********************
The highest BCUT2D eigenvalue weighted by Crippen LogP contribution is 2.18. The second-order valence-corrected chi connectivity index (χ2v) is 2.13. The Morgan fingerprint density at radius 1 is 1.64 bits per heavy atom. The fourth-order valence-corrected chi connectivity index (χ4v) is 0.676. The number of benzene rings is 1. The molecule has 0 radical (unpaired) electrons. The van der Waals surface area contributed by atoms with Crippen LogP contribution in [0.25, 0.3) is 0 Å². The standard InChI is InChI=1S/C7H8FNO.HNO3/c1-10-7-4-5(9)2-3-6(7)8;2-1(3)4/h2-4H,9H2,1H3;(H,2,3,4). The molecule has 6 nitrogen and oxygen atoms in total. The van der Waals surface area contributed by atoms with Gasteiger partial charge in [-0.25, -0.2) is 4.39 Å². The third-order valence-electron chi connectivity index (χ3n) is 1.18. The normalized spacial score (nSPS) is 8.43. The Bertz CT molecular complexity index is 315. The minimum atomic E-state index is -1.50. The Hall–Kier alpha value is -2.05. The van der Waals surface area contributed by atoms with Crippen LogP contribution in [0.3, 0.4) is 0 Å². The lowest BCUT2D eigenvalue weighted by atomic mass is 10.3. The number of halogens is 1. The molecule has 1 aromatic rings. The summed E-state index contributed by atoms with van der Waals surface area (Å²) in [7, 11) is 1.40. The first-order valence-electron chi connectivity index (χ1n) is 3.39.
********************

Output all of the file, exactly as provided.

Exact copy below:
The highest BCUT2D eigenvalue weighted by Crippen LogP contribution is 2.18. The second-order valence-corrected chi connectivity index (χ2v) is 2.13. The Morgan fingerprint density at radius 1 is 1.64 bits per heavy atom. The fourth-order valence-corrected chi connectivity index (χ4v) is 0.676. The number of benzene rings is 1. The molecule has 0 radical (unpaired) electrons. The van der Waals surface area contributed by atoms with Crippen LogP contribution in [0.25, 0.3) is 0 Å². The standard InChI is InChI=1S/C7H8FNO.HNO3/c1-10-7-4-5(9)2-3-6(7)8;2-1(3)4/h2-4H,9H2,1H3;(H,2,3,4). The molecule has 6 nitrogen and oxygen atoms in total. The van der Waals surface area contributed by atoms with Gasteiger partial charge in [-0.25, -0.2) is 4.39 Å². The third-order valence-electron chi connectivity index (χ3n) is 1.18. The normalized spacial score (nSPS) is 8.43. The Bertz CT molecular complexity index is 315. The minimum atomic E-state index is -1.50. The Hall–Kier alpha value is -2.05. The van der Waals surface area contributed by atoms with Crippen LogP contribution in [0.3, 0.4) is 0 Å². The lowest BCUT2D eigenvalue weighted by atomic mass is 10.3. The number of halogens is 1. The molecule has 1 aromatic rings. The summed E-state index contributed by atoms with van der Waals surface area (Å²) in [7, 11) is 1.40. The first-order valence-electron chi connectivity index (χ1n) is 3.39.